An emotional bus tour tells the stories of the IRA’s victims
The trip, organised by a victims group, visited the sites of attacks in Co Fermanagh
Raymond Monteith and his daughter Diane from Strabane. Raymond’s brother-in-law James Fowler was shot by the IRA in Omagh.
As he peered out of the bus window at the spot where the IRA carried out much of its terror campaign in rural Fermanagh, David Temple is reminded of the day he lost his brother William.
The 16-year-old milkman’s helper, from Donemana in nearby Co Tyrone, was killed in a triple car bomb attack which ripped the heart out of the rural village of Claudy 40 years ago last week.
“It’s still as raw today as it was then,” Temple tells The Irish Times.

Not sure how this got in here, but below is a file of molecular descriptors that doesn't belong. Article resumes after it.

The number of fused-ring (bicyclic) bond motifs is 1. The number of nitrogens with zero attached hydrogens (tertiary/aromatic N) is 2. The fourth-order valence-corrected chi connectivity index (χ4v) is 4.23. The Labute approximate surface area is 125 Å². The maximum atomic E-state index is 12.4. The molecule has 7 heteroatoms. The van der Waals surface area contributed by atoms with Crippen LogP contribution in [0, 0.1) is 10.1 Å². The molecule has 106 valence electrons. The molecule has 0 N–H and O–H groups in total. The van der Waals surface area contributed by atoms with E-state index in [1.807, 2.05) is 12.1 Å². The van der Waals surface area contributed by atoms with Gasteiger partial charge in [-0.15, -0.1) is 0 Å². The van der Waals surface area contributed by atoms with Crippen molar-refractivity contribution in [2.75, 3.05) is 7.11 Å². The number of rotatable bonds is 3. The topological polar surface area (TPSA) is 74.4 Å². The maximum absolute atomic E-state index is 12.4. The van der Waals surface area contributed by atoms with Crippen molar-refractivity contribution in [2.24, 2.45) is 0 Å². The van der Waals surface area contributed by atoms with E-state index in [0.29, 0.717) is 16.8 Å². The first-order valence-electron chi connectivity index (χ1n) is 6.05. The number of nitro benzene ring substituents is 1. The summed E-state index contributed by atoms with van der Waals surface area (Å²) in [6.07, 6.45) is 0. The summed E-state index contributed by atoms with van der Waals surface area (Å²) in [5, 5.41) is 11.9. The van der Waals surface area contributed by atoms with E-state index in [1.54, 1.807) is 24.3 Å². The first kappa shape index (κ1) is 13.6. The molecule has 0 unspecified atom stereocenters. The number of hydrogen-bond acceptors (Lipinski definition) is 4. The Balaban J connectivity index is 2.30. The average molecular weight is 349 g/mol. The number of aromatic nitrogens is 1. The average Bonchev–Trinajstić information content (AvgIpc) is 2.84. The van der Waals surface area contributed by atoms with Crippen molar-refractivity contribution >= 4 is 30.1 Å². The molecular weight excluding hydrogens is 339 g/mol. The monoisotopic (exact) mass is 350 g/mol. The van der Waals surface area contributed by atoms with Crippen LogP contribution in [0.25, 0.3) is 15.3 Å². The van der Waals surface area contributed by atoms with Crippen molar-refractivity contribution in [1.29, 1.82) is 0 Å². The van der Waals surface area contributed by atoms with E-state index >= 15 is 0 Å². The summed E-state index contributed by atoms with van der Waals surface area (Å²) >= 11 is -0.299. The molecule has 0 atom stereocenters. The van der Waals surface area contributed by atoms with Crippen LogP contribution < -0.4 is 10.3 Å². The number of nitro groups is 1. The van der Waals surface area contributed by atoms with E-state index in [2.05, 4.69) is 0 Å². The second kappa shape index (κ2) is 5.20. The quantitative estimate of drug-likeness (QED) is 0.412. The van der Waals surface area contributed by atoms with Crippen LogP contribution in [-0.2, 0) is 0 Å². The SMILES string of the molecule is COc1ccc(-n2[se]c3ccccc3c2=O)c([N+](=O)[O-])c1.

He is on a bus tour, organised by victims group South East Fermanagh Foundation (SEFF), visiting locations in the Border county where many Protestants were killed during the Troubles.
“It’s very difficult to hear stories of how loved ones were killed along the Border, it’s bringing back memories,” says Temple. “But we can never let go of what happened, it must be told.”
Three car bombs were detonated without warning in Claudy, 11 miles from Derry city, killing five Catholics and four Protestants.
George Harron from Sion Mills is also on the bus. He lost his brother Thomas in 1983. Corporal Harron (24) was from Pollyarnon outside Castlederg, but lived in Sion Mills with his wife and young daughter. He was a piper in Tullywhisker Pipe Band and a member of Tullywhisker “Border Guards”.
A couple of miles from the Ballygawley Roundabout, a 600lb culvert bomb was detonated as the vehicle Harron was travelling in drove past – tearing the armoured 4x4 to pieces. A crater 40ft wide and 15ft deep was embedded into the ground. The four occupants of the 4x4 – Harron, Oswell Neely, Ronald Alexander and John Roxborough – died in the attack.